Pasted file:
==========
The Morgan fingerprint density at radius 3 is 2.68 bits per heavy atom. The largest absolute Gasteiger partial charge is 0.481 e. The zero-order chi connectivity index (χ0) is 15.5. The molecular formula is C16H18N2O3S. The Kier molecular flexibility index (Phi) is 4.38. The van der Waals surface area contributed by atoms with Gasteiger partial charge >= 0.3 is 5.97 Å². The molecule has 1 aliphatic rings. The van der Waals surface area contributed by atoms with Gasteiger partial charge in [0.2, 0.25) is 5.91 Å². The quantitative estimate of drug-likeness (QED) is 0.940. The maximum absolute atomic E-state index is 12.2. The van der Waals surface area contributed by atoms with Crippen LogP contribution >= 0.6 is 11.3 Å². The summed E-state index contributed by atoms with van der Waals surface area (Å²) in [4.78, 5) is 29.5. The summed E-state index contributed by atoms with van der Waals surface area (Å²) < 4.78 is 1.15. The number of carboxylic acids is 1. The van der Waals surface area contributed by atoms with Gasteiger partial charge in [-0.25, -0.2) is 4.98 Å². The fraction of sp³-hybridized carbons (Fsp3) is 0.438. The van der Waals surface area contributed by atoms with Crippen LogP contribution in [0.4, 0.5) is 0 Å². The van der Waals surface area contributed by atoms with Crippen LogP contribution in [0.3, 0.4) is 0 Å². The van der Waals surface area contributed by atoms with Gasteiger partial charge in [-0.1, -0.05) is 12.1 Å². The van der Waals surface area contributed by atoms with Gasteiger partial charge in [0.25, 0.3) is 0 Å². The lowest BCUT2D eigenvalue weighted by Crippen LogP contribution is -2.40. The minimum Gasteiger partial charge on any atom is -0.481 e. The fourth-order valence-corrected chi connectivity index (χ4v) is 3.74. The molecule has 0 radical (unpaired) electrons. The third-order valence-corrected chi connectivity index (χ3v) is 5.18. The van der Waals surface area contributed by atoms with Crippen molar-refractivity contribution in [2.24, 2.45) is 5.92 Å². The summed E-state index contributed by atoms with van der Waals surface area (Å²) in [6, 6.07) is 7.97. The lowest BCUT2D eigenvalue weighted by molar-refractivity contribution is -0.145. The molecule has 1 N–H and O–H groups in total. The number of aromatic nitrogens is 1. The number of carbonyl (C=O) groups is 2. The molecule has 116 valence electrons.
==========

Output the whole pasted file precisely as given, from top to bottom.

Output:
The Morgan fingerprint density at radius 3 is 2.68 bits per heavy atom. The largest absolute Gasteiger partial charge is 0.481 e. The zero-order chi connectivity index (χ0) is 15.5. The molecular formula is C16H18N2O3S. The Kier molecular flexibility index (Phi) is 4.38. The van der Waals surface area contributed by atoms with Gasteiger partial charge >= 0.3 is 5.97 Å². The molecule has 1 aliphatic rings. The van der Waals surface area contributed by atoms with Gasteiger partial charge in [0.2, 0.25) is 5.91 Å². The quantitative estimate of drug-likeness (QED) is 0.940. The maximum absolute atomic E-state index is 12.2. The van der Waals surface area contributed by atoms with Crippen LogP contribution >= 0.6 is 11.3 Å². The summed E-state index contributed by atoms with van der Waals surface area (Å²) in [4.78, 5) is 29.5. The summed E-state index contributed by atoms with van der Waals surface area (Å²) < 4.78 is 1.15. The number of carboxylic acids is 1. The van der Waals surface area contributed by atoms with Gasteiger partial charge in [-0.25, -0.2) is 4.98 Å². The fraction of sp³-hybridized carbons (Fsp3) is 0.438. The van der Waals surface area contributed by atoms with Crippen LogP contribution in [0.4, 0.5) is 0 Å². The van der Waals surface area contributed by atoms with Crippen LogP contribution in [0.3, 0.4) is 0 Å². The van der Waals surface area contributed by atoms with Gasteiger partial charge in [-0.1, -0.05) is 12.1 Å². The van der Waals surface area contributed by atoms with Gasteiger partial charge in [0.25, 0.3) is 0 Å². The lowest BCUT2D eigenvalue weighted by Crippen LogP contribution is -2.40. The minimum Gasteiger partial charge on any atom is -0.481 e. The fourth-order valence-corrected chi connectivity index (χ4v) is 3.74. The molecule has 0 radical (unpaired) electrons. The third-order valence-corrected chi connectivity index (χ3v) is 5.18. The van der Waals surface area contributed by atoms with Crippen molar-refractivity contribution in [2.24, 2.45) is 5.92 Å². The summed E-state index contributed by atoms with van der Waals surface area (Å²) in [6, 6.07) is 7.97. The lowest BCUT2D eigenvalue weighted by molar-refractivity contribution is -0.145. The molecule has 1 N–H and O–H groups in total. The number of aromatic nitrogens is 1. The number of carbonyl (C=O) groups is 2. The molecule has 116 valence electrons.